Melby, British Antarctic Expedition

Scope and Content

  • MS 1313;D Diary kept during expedition, 6 January to 26 October 1900, holograph (Xerox)

Administrative / Biographical History

The British Antarctic Expedition 1898-1900 (leader Carsten Egeberg Borchgrevink) visited the Balleny Islands and examined a large stretch of the Victoria Land coast making a landing at Cape Adare. A party of ten men wintered on the Antarctic mainland. When biologist Nicolai Hanson died there in 1899 he became the first to be buried on Antarctica. The expedition ship Southern Cross reached a furthest south of 78°21' in 1900 during her second voyage having wintered in New Zealand. Newnes Glacier, Victoria Land was named by Borchgrevink for George Newnes (newspaper proprietor) who funded much of the expedition.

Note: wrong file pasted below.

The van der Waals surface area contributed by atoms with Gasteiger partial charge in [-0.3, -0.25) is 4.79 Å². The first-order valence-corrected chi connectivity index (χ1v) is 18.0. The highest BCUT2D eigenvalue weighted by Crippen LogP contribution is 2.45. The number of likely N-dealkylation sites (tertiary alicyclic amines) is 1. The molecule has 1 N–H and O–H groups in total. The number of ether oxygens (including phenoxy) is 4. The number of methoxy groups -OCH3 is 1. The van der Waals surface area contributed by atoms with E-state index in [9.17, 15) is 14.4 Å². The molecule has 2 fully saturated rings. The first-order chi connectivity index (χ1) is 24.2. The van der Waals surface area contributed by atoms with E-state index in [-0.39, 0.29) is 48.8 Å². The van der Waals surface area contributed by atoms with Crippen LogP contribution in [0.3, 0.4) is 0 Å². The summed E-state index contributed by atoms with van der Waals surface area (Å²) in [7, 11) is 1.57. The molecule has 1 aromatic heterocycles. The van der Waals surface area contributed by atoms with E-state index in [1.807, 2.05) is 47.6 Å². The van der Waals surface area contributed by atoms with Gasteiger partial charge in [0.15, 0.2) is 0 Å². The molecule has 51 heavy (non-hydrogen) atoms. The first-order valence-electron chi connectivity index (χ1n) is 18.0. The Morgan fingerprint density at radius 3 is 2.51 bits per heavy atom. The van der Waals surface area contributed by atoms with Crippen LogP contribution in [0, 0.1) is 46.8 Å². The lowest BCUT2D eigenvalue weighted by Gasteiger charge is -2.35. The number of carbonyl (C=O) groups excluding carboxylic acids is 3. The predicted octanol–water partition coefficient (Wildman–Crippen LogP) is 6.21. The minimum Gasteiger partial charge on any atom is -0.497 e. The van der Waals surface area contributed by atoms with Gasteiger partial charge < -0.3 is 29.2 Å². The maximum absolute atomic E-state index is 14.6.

Melby served on board Southern Cross.



Related Material

The Scott Polar Research Institute holds a number of photographs, film and other illustrative material in the Picture Library, some of which covers this expedition. The catalogue can be searched on line by going to the Picture Library Database and selecting the Enter Polar Pictures link.

The Institute holds several archival collections containing material regarding this expedition, see Carsten Egeberg Borchgrevink, Louis Charles Bernacchi, Janet Crawford, Sir Clements Markham and Sir George Newnes.